It's bad enough that President Bush is still trying to defend
the Iraq war. But now we've got Republicans trying to defend their energy policies,
if that's what you can call them. When Democrats take their message to a gas
station, actually putting a little theater in the mix, it really makes the Oil
Man Party look lame. After all, Bush and Deadeye invited energy execs and the
oil man barrons into the White House to help craft energy policy, while the
Republicans in Congress backed the boss. It's not
working out so well right now.
But get a load of this scene after the photo op. It's hilarious
and plays out perfectly. Everyone wants cheaper gas and a better environment. However, few Americans want to change their lifestyle to get either. Then there are the people in Washington who talk a good game, but… Hey, Mr. and Ms. Politician, what-chu-drivin'?
Sen. Lisa Murkowski (R-Alaska) made a plea for conservation.
“We have to move quickly to increase our fuel efficiency,” she urged.
But not too quickly. After lunchtime votes, senators emerged
from the Capitol for the drive across the street to their offices.
Sen. John Sununu (R-N.H.) hopped in a GMC Yukon (14 mpg). Sen. Jim DeMint
(R-S.C.) climbed aboard a Nissan Pathfinder (15). Sen. Ben Nelson (D-Neb.)
stepped into an eight-cylinder Ford Explorer (14). Sen. Dianne Feinstein (D-Calif.)
disappeared into a Lincoln Town Car (17). Sen. Edward Kennedy (D-Mass.) met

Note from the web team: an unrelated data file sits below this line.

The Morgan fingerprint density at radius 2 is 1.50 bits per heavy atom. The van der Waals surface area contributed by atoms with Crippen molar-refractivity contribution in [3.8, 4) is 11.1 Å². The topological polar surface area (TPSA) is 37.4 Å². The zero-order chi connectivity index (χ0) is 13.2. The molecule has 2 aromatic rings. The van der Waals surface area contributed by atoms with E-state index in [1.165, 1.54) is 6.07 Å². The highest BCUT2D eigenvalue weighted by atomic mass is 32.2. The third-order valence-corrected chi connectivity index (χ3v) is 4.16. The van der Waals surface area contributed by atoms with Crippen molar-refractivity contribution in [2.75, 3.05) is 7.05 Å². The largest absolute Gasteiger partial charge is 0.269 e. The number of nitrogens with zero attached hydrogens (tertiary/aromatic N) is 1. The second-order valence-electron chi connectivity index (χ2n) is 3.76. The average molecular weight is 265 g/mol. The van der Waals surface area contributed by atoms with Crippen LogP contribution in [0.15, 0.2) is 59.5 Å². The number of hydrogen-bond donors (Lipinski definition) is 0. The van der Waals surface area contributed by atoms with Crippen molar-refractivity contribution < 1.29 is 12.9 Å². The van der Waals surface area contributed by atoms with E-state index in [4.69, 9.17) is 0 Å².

up with an idling Chrysler minivan (18).
Next came Sen. Bob Menendez (D-N.J.), greeted by a Ford Explorer XLT. On
the Senate floor Tuesday, Menendez had complained that Bush “remains
opposed to higher fuel-efficiency standards.”
Also waiting: three Suburbans, a Nissan Armada V8, two Cadillacs and a Lexus.
The greenest senator was Richard Lugar (R-Ind.), who was picked up by his
hybrid Toyota Prius (60 mpg), at quadruple the fuel efficiency of his Indiana
counterpart Evan Bayh (D), who was met by a Dodge Durango V8 (14).
As a political matter, Democrats clearly sense that they have the advantage
on the high gas prices, judging from the number of speeches and news conferences.
“The cost of Republican corruption when it comes to energy is hitting
home very clearly for America's middle class,” House Minority Leader
Nancy Pelosi (D-Calif.) exulted yesterday morning.
Sen. Debbie Stabenow (D-Mich.) introduced an amendment to repeal oil-company
tax breaks and distribute $500 tax rebates to consumers. It was quickly ruled
out of order.
But Republicans were clearly feeling defensive. “We passed an energy
bill last year, last July,” House Speaker Dennis Hastert (Ill.) pleaded
at a morning news conference. “It changes CAFE [corporate average fuel
economy] standards. It changes some of the things that we can do — I'm sorry,
changes not the CAFE standards, but changes some of the supply issues, boutique
fuels, all these things.”